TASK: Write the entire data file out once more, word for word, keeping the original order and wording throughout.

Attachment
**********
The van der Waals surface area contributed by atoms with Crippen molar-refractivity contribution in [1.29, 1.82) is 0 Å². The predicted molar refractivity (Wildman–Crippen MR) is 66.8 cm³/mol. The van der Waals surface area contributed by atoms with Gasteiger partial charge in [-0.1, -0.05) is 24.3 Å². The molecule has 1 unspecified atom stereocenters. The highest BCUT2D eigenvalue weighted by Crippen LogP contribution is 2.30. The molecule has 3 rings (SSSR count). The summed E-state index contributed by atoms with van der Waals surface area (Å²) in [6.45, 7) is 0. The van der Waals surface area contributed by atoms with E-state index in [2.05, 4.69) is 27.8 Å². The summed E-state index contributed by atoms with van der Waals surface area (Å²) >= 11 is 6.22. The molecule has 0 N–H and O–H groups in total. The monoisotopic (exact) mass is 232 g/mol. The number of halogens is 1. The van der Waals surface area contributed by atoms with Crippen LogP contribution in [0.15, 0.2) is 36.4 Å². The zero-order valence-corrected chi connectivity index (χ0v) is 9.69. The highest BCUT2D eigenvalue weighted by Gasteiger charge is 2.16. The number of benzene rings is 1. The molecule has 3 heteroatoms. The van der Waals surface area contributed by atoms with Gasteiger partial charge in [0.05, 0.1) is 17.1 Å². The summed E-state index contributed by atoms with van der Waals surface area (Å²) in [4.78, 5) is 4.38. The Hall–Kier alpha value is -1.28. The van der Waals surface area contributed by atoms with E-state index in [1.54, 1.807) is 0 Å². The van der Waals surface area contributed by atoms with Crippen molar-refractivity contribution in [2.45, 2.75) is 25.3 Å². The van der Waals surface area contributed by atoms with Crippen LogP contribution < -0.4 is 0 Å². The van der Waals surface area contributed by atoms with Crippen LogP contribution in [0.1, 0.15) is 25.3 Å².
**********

The van der Waals surface area contributed by atoms with Crippen molar-refractivity contribution in [1.29, 1.82) is 0 Å². The predicted molar refractivity (Wildman–Crippen MR) is 66.8 cm³/mol. The van der Waals surface area contributed by atoms with Gasteiger partial charge in [-0.1, -0.05) is 24.3 Å². The molecule has 1 unspecified atom stereocenters. The highest BCUT2D eigenvalue weighted by Crippen LogP contribution is 2.30. The molecule has 3 rings (SSSR count). The summed E-state index contributed by atoms with van der Waals surface area (Å²) in [6.45, 7) is 0. The van der Waals surface area contributed by atoms with E-state index in [2.05, 4.69) is 27.8 Å². The summed E-state index contributed by atoms with van der Waals surface area (Å²) >= 11 is 6.22. The molecule has 0 N–H and O–H groups in total. The monoisotopic (exact) mass is 232 g/mol. The number of halogens is 1. The van der Waals surface area contributed by atoms with Crippen LogP contribution in [0.15, 0.2) is 36.4 Å². The zero-order valence-corrected chi connectivity index (χ0v) is 9.69. The highest BCUT2D eigenvalue weighted by Gasteiger charge is 2.16. The number of benzene rings is 1. The molecule has 3 heteroatoms. The van der Waals surface area contributed by atoms with Gasteiger partial charge in [0.05, 0.1) is 17.1 Å². The summed E-state index contributed by atoms with van der Waals surface area (Å²) in [4.78, 5) is 4.38. The Hall–Kier alpha value is -1.28. The van der Waals surface area contributed by atoms with E-state index in [1.54, 1.807) is 0 Å². The van der Waals surface area contributed by atoms with Crippen molar-refractivity contribution in [2.45, 2.75) is 25.3 Å². The van der Waals surface area contributed by atoms with Crippen LogP contribution < -0.4 is 0 Å². The van der Waals surface area contributed by atoms with Crippen LogP contribution in [0.1, 0.15) is 25.3 Å².